Learn the basics of working with pages in Adobe InDesign, including how to navigate, create, and edit pages and master pages, set up column guides, and more.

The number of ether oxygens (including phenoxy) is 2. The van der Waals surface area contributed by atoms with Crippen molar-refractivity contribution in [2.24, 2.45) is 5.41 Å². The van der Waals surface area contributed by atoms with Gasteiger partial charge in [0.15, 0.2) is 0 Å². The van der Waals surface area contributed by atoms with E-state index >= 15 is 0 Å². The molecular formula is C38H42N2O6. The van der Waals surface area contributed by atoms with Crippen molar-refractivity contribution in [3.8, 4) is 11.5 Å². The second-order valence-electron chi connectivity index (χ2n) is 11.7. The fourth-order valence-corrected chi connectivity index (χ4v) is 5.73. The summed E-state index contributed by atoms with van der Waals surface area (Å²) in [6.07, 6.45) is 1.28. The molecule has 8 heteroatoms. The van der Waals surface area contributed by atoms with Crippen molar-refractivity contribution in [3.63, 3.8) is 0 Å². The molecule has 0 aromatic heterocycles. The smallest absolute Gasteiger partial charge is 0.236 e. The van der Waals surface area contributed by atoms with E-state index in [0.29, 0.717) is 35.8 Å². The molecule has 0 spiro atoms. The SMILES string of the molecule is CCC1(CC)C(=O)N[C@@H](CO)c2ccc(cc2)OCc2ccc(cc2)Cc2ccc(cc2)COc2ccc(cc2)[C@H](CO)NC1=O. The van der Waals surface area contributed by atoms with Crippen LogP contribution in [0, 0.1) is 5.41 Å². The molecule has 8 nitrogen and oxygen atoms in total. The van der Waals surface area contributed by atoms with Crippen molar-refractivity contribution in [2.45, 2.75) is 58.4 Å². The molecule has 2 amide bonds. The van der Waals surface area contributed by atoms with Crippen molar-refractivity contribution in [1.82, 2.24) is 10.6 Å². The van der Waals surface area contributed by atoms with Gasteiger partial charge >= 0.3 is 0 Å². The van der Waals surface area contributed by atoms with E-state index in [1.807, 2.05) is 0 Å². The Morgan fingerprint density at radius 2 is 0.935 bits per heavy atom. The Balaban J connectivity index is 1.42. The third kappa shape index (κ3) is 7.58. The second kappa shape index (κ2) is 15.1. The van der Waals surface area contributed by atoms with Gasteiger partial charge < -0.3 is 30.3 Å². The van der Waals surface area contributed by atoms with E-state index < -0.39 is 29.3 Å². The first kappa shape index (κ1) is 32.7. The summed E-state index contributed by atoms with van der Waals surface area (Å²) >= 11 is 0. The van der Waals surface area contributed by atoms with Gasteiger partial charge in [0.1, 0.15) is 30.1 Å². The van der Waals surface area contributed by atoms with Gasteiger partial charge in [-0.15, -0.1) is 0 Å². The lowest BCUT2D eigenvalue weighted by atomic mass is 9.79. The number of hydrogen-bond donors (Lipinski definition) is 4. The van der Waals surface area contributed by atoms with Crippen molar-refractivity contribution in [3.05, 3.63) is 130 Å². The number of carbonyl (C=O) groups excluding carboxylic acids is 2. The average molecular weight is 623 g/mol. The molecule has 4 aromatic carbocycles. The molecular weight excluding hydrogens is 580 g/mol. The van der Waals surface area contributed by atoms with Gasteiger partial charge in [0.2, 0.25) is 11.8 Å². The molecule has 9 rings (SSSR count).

Discover how to navigate between pages in a document using the Properties panel, Pages panel and other methods.